In the recent documentary, The not so secret life of the manic depressive: 10 years on, (see previous post), Stephen Fry's psychiatrist changes his diagnosis from cyclothymia to bipolar I. The implication seem to be that Fry's problems, which may have previously been put down to his personality, are now seen as being due to a real mental illness, whatever that is.
Does this make any sense? Psychiatric formulation should be about more than a single word diagnosis (see previous post). This doesn't always happen in practice (see another previous post) and patients often complain that psychiatrists don't listen to their story and are just interested in "the diagnosis" and medication. I have also mentioned before my concern about how the diagnosis of bipolar disorder has expanded over recent years (see eg. another previous post), so that its meaning is less clear. Maybe Stephen Fry should resist the extension of his diagnosis.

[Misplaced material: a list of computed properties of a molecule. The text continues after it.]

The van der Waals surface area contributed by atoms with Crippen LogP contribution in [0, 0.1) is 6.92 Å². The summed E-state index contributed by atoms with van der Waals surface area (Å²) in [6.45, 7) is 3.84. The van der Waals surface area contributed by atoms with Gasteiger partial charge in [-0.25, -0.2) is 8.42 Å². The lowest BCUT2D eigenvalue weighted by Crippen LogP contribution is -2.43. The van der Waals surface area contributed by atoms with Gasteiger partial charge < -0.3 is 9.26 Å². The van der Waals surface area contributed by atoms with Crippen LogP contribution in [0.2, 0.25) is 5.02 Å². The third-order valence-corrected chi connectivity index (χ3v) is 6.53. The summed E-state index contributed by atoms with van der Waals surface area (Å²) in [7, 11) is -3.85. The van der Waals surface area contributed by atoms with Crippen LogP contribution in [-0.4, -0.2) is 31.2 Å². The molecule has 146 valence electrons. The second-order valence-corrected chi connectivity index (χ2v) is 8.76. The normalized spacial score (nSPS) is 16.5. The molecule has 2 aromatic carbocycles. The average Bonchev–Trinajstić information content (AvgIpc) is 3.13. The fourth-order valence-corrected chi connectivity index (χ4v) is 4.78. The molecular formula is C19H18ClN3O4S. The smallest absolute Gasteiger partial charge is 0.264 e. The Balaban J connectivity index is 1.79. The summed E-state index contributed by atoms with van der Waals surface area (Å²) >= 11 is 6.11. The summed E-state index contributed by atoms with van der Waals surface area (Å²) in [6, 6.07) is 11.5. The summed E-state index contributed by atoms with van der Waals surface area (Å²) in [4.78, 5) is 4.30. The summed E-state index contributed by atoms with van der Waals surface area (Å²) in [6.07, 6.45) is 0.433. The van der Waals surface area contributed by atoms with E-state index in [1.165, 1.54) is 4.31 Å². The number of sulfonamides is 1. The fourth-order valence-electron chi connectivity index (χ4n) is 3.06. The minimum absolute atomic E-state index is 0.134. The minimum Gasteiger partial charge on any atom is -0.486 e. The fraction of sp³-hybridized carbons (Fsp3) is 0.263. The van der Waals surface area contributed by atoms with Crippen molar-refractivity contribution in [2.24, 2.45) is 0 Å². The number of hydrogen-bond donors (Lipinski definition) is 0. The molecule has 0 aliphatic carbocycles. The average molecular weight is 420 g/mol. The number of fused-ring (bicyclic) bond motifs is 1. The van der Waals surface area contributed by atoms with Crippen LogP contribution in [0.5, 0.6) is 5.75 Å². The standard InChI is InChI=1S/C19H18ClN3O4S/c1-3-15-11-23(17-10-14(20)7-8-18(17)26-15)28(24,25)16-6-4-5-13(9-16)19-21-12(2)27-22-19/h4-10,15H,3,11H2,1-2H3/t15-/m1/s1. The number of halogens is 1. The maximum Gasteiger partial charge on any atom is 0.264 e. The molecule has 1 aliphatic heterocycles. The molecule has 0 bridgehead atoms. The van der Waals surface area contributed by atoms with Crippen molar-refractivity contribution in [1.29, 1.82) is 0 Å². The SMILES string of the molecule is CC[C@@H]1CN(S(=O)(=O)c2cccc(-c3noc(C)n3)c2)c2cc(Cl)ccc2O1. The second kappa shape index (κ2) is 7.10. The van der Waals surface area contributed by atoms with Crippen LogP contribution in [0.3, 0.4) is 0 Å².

The programme makes a distinction between Stephen Fry's symptoms, which tend to be internal to himself, and the presentation of Alika (see his story), which led to him being detained under the Mental Health Act in a manic state. By the way, Alika recovered from this episode, whereas Fry still talks about the problems he has with his "mood swings". Maybe it's better not to classify Fry's presentation in the same way as Alika's, which is what the change to bipolar I might imply.
Whether Stephen Fry's diagnosis is better understood as cyclothymia or bipolar I, the psychological formulation of his problems in terms of aetiology is still the same. In a way, the single-word diagnosis is the less important part of a formulation. It's only a word used to try and pigeon-hole his difficulties. It doesn't really help him to make sense of them.